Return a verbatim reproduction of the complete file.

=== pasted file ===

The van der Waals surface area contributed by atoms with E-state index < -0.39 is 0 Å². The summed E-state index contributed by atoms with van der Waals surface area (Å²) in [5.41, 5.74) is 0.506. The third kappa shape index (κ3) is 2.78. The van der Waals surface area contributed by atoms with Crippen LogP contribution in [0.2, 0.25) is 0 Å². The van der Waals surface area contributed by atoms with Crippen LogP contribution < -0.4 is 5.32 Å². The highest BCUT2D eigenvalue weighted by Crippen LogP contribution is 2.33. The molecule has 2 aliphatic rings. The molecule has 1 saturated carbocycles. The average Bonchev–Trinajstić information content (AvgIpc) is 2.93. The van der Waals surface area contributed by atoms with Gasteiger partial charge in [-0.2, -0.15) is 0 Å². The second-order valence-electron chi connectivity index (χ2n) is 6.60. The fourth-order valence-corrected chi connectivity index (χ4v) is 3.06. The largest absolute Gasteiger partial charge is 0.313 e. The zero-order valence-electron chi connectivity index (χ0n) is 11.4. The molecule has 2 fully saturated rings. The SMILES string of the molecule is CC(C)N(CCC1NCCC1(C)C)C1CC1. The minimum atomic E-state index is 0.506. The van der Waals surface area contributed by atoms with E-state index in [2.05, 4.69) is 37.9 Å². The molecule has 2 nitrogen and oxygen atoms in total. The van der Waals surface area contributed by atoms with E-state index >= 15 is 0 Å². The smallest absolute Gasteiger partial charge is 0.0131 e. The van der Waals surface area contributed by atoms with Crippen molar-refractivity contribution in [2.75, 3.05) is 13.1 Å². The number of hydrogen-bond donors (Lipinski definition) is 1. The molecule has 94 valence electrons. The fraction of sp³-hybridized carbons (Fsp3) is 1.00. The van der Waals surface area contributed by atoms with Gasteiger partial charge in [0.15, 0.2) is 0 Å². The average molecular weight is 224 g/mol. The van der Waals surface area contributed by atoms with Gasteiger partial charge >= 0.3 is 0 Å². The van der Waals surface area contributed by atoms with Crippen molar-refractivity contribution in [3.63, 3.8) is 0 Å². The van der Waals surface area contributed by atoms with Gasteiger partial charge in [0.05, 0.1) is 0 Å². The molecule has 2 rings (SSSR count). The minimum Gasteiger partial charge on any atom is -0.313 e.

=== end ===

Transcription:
The van der Waals surface area contributed by atoms with E-state index < -0.39 is 0 Å². The summed E-state index contributed by atoms with van der Waals surface area (Å²) in [5.41, 5.74) is 0.506. The third kappa shape index (κ3) is 2.78. The van der Waals surface area contributed by atoms with Crippen LogP contribution in [0.2, 0.25) is 0 Å². The van der Waals surface area contributed by atoms with Crippen LogP contribution < -0.4 is 5.32 Å². The highest BCUT2D eigenvalue weighted by Crippen LogP contribution is 2.33. The molecule has 2 aliphatic rings. The molecule has 1 saturated carbocycles. The average Bonchev–Trinajstić information content (AvgIpc) is 2.93. The van der Waals surface area contributed by atoms with Gasteiger partial charge in [-0.2, -0.15) is 0 Å². The second-order valence-electron chi connectivity index (χ2n) is 6.60. The fourth-order valence-corrected chi connectivity index (χ4v) is 3.06. The largest absolute Gasteiger partial charge is 0.313 e. The zero-order valence-electron chi connectivity index (χ0n) is 11.4. The molecule has 2 fully saturated rings. The SMILES string of the molecule is CC(C)N(CCC1NCCC1(C)C)C1CC1. The minimum atomic E-state index is 0.506. The van der Waals surface area contributed by atoms with E-state index in [2.05, 4.69) is 37.9 Å². The molecule has 2 nitrogen and oxygen atoms in total. The van der Waals surface area contributed by atoms with E-state index >= 15 is 0 Å². The smallest absolute Gasteiger partial charge is 0.0131 e. The van der Waals surface area contributed by atoms with Crippen molar-refractivity contribution in [2.75, 3.05) is 13.1 Å². The number of hydrogen-bond donors (Lipinski definition) is 1. The molecule has 94 valence electrons. The fraction of sp³-hybridized carbons (Fsp3) is 1.00. The van der Waals surface area contributed by atoms with Gasteiger partial charge in [0.15, 0.2) is 0 Å². The average molecular weight is 224 g/mol. The van der Waals surface area contributed by atoms with Gasteiger partial charge >= 0.3 is 0 Å². The van der Waals surface area contributed by atoms with Crippen molar-refractivity contribution in [3.63, 3.8) is 0 Å². The van der Waals surface area contributed by atoms with Gasteiger partial charge in [0.05, 0.1) is 0 Å². The molecule has 2 rings (SSSR count). The minimum Gasteiger partial charge on any atom is -0.313 e.